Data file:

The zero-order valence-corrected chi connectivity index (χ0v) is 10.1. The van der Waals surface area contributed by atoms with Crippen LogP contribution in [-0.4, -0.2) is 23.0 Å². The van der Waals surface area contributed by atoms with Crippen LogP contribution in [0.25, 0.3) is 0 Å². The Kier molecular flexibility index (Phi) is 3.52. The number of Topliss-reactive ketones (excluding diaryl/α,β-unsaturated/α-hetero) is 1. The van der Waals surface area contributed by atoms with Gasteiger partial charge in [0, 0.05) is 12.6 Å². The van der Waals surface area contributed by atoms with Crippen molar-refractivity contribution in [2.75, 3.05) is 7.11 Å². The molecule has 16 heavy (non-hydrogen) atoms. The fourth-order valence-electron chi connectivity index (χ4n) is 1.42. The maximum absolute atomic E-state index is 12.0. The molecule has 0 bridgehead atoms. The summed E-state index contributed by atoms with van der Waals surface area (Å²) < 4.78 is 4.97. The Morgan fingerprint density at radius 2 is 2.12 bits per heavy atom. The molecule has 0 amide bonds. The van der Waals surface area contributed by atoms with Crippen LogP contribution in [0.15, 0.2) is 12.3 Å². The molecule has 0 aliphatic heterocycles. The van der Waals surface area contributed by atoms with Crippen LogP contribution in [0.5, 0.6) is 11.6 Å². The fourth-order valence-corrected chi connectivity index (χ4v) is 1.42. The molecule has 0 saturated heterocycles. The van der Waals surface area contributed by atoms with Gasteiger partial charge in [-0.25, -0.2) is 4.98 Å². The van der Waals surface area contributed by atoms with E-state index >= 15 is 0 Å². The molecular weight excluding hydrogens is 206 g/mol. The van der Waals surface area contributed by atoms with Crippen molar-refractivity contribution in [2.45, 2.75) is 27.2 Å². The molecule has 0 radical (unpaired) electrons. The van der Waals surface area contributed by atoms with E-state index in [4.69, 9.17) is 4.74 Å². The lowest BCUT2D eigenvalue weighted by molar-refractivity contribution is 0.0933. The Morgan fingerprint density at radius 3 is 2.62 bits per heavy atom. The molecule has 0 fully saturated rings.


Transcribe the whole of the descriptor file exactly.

The zero-order valence-corrected chi connectivity index (χ0v) is 10.1. The van der Waals surface area contributed by atoms with Crippen LogP contribution in [-0.4, -0.2) is 23.0 Å². The van der Waals surface area contributed by atoms with Crippen LogP contribution in [0.25, 0.3) is 0 Å². The Kier molecular flexibility index (Phi) is 3.52. The number of Topliss-reactive ketones (excluding diaryl/α,β-unsaturated/α-hetero) is 1. The van der Waals surface area contributed by atoms with Gasteiger partial charge in [0, 0.05) is 12.6 Å². The van der Waals surface area contributed by atoms with Crippen molar-refractivity contribution in [2.75, 3.05) is 7.11 Å². The molecule has 16 heavy (non-hydrogen) atoms. The fourth-order valence-electron chi connectivity index (χ4n) is 1.42. The maximum absolute atomic E-state index is 12.0. The molecule has 0 bridgehead atoms. The summed E-state index contributed by atoms with van der Waals surface area (Å²) < 4.78 is 4.97. The Morgan fingerprint density at radius 2 is 2.12 bits per heavy atom. The molecule has 0 amide bonds. The van der Waals surface area contributed by atoms with Crippen LogP contribution in [0.15, 0.2) is 12.3 Å². The molecule has 0 aliphatic heterocycles. The van der Waals surface area contributed by atoms with Crippen LogP contribution in [0.5, 0.6) is 11.6 Å². The fourth-order valence-corrected chi connectivity index (χ4v) is 1.42. The molecule has 0 saturated heterocycles. The van der Waals surface area contributed by atoms with Gasteiger partial charge in [-0.25, -0.2) is 4.98 Å². The van der Waals surface area contributed by atoms with E-state index >= 15 is 0 Å². The molecular weight excluding hydrogens is 206 g/mol. The van der Waals surface area contributed by atoms with Crippen molar-refractivity contribution in [2.45, 2.75) is 27.2 Å². The molecule has 0 radical (unpaired) electrons. The van der Waals surface area contributed by atoms with E-state index in [4.69, 9.17) is 4.74 Å². The lowest BCUT2D eigenvalue weighted by molar-refractivity contribution is 0.0933. The Morgan fingerprint density at radius 3 is 2.62 bits per heavy atom. The molecule has 0 fully saturated rings.